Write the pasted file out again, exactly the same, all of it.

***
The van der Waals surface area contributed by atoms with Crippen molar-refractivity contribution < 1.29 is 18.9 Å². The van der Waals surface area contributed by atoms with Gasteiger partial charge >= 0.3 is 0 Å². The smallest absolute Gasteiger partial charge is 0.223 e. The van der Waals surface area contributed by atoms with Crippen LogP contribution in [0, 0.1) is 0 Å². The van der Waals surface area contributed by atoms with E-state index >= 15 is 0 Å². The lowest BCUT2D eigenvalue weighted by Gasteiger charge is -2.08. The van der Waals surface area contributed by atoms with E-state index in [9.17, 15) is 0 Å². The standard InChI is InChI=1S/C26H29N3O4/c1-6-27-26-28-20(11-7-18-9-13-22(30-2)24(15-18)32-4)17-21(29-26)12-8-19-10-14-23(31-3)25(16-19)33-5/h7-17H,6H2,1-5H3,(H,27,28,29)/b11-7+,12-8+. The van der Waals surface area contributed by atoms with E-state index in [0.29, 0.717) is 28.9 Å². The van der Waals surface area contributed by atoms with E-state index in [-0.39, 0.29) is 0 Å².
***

The van der Waals surface area contributed by atoms with Crippen molar-refractivity contribution < 1.29 is 18.9 Å². The van der Waals surface area contributed by atoms with Gasteiger partial charge >= 0.3 is 0 Å². The smallest absolute Gasteiger partial charge is 0.223 e. The van der Waals surface area contributed by atoms with Crippen LogP contribution in [0, 0.1) is 0 Å². The van der Waals surface area contributed by atoms with E-state index >= 15 is 0 Å². The lowest BCUT2D eigenvalue weighted by Gasteiger charge is -2.08. The van der Waals surface area contributed by atoms with E-state index in [9.17, 15) is 0 Å². The standard InChI is InChI=1S/C26H29N3O4/c1-6-27-26-28-20(11-7-18-9-13-22(30-2)24(15-18)32-4)17-21(29-26)12-8-19-10-14-23(31-3)25(16-19)33-5/h7-17H,6H2,1-5H3,(H,27,28,29)/b11-7+,12-8+. The van der Waals surface area contributed by atoms with E-state index in [0.29, 0.717) is 28.9 Å². The van der Waals surface area contributed by atoms with E-state index in [-0.39, 0.29) is 0 Å².